Figures from the recently released 2003 US State Department annual review of global terrorism make worrying reading for employers, and will affect the way insurers
will deal with and admit claims
for employment related employee benefits.
From the report, although the number of attacks has only increased slightly over 2002 and is significantly down on 2001, there has been a build up of indiscriminate attacks on
‘soft’ targets, such as hotels, places of worship and commercial districts, which are intended to produce mass casualties.
The consequences are a much higher level of casualties. The top three targets by regions in 2003 were Middle East, Asia and western Europe, with 30% directed against businesses, the predominant method of attack being bombing.
Against this background, life insurers and other providers of benefits for employees, such as life insurance, disability and medical cover, have begun to revise their terms for war and terrorism by limiting the amount they are prepared to pay in the event of a calamity.
The revised terms vary according
to the contract type and country, but essentially fall into three main exclusions.
1. War – where an employee is defined as passive or active participants in war:
q Active participation – where the employee has actively participated in the event which caused their death or disability. Most employers would expect this to be excluded from insurance and so it is of less concern;
q Passive participation – of more concern, this may restrict or exclude any claim even though the employee is the unwilling victim of war. Out of 152 insurers we surveyed internationally, 60 would still not cover the benefits insured through this exclusion.
2. Terrorism – defined as passive or active participants in terrorism:
q Active participation – as in the war exclusion above, where an employee dies or has a claim through an act of terror, it will not usually be admitted for a claim against the life insurance disability, accident or medical policies provided through the employer on his behalf. This applies in the majority of countries we surveyed;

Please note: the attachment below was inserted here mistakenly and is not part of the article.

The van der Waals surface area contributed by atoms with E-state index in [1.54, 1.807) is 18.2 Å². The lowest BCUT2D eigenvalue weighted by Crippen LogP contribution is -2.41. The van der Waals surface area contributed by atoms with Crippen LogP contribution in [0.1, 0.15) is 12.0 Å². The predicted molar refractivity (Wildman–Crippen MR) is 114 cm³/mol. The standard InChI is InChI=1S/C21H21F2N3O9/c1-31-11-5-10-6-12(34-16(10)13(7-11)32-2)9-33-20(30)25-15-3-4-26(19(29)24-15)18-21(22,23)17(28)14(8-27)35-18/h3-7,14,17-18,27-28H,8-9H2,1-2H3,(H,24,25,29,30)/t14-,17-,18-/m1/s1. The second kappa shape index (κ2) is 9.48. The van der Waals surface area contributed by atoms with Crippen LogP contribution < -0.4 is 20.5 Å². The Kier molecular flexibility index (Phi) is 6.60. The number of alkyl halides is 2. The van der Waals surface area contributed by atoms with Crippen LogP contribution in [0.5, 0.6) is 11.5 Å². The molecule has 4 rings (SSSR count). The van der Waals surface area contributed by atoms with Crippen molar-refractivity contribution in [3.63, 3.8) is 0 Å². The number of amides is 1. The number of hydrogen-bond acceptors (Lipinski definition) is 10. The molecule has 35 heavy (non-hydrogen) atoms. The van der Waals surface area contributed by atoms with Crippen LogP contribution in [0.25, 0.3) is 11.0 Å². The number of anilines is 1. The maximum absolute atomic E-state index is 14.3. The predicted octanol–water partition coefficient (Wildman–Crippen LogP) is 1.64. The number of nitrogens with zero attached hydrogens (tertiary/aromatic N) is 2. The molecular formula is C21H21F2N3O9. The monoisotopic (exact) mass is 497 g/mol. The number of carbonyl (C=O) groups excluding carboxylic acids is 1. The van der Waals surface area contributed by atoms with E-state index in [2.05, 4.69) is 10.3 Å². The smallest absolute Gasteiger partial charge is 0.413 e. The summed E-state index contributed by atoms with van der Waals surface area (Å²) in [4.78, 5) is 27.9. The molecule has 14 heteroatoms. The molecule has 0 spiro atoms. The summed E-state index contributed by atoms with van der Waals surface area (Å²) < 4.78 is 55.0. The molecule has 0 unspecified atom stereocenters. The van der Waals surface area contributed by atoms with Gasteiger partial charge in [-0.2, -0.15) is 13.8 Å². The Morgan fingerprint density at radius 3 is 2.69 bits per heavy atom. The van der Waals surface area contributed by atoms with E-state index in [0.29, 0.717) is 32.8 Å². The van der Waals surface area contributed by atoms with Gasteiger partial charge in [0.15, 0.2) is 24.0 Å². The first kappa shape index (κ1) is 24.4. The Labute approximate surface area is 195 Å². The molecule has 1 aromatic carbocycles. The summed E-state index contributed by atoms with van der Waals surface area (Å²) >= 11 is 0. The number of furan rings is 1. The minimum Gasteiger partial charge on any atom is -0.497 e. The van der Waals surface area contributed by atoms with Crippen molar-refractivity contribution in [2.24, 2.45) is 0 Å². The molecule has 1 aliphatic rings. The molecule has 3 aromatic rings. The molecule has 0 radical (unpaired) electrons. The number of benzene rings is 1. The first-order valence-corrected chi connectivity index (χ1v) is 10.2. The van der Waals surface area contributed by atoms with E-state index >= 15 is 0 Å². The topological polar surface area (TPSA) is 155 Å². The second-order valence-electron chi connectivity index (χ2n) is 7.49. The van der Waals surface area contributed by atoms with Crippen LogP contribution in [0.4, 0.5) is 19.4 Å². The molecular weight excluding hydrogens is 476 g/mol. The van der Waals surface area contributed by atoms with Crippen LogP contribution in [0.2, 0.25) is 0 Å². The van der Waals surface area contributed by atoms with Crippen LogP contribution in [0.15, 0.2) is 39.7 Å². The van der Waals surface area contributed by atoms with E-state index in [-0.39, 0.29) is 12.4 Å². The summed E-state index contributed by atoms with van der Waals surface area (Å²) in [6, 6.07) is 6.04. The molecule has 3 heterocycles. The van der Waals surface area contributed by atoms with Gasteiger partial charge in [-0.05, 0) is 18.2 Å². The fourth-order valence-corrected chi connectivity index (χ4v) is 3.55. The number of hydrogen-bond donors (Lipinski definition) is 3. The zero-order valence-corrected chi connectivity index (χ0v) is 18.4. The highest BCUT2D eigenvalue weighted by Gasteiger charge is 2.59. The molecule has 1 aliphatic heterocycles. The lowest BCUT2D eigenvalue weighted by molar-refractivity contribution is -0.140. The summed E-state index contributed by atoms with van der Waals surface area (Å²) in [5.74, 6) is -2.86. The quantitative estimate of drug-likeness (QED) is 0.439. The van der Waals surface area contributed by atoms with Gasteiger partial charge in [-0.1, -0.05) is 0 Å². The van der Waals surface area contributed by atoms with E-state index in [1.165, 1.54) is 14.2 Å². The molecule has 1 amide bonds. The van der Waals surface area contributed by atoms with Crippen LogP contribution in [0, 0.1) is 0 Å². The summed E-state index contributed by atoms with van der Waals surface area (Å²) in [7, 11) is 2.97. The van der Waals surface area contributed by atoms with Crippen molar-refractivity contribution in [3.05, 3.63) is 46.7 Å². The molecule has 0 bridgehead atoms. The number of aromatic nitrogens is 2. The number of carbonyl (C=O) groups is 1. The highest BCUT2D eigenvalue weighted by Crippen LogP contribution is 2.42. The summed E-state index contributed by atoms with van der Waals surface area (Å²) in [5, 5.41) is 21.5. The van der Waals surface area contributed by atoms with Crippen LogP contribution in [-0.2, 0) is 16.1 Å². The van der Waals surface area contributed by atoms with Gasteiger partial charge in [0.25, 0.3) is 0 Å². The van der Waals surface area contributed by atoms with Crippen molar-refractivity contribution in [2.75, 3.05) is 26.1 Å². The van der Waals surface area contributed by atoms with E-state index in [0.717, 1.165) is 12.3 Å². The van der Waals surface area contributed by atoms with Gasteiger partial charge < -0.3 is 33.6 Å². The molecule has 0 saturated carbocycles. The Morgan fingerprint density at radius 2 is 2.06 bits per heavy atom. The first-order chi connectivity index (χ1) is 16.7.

q Passive participation – if the employee is the unwilling passive victim of terrorism in the same survey we found that 43 out of 152 insurers would still not cover the benefits insured.
3. Single event limit – a new and more far reaching exclusion:
q Typical in the UK, but now found elsewhere, this limits the insurer’s exposure even in the event of natural or man made disasters, through
the imposition of an overall limit
to claims. In the UK, three out of
four group life providers we surveyed have single limits ranging from
£50m (e73.4m) to £100m, regardless of the number of employees that are covered.
If the insurer is not prepared to meet these liabilities through the insurance bought by employers on behalf of their employees, this presents a quandary for employers or trustees of pension funds who are faced with a significant demand from claimants at a time when the business itself may be traumatised.
At risk is the lump sum value of life insurance, the capitalised value of spouse’s pensions, the capital value of disability claims plus medical costs.
To give an example, for a 35 year-old male employee earning E30,000 annually, the benefits provided by an employer might look as shown in table 1.
These are the amounts that would become payable in this example in the event of death or disability of this employee. If you extrapolate this for 500 employees, the figures would be as shown in table 2.
Fortunately, most employees are sufficiently dispersed or in areas where there is a low risk of a terrorist event. Some of the more obvious areas of immediate concern affected by these exclusions include:
q Key financial and governmental capitals of the world, particularly those in Asia and western Europe and the Middle East;
q Countries with increasing risk factors due to changes in political or social climates, such as Indonesia, Saudi Arabia and Pakistan, as well as those who are currently part of the coalition forces in Iraq;
q Locations with large office structures and high concentrations of employees;
q Financial services companies with heavy concentrations in the major financial capitals and with relatively high benefits;
q Countries in, or bordering, war zones: ie, Iraq, Israel, Syria etc continue to offer no standard coverage for war and terrorist risk;
q Employers with large numbers of employees regularly flying or working aboard ships.
Identifying and understanding the risk is the first step towards mitigating or removing it. All of the previously mentioned findings and possible trends give rise to one major conclusion – that there is an urgent need for companies to take a much more active approach in managing their global employee benefits programmes, and in turn take a more detailed look at each international location where employee benefit plans are provided.
Peter Eyre is a partner with Watson Wyatt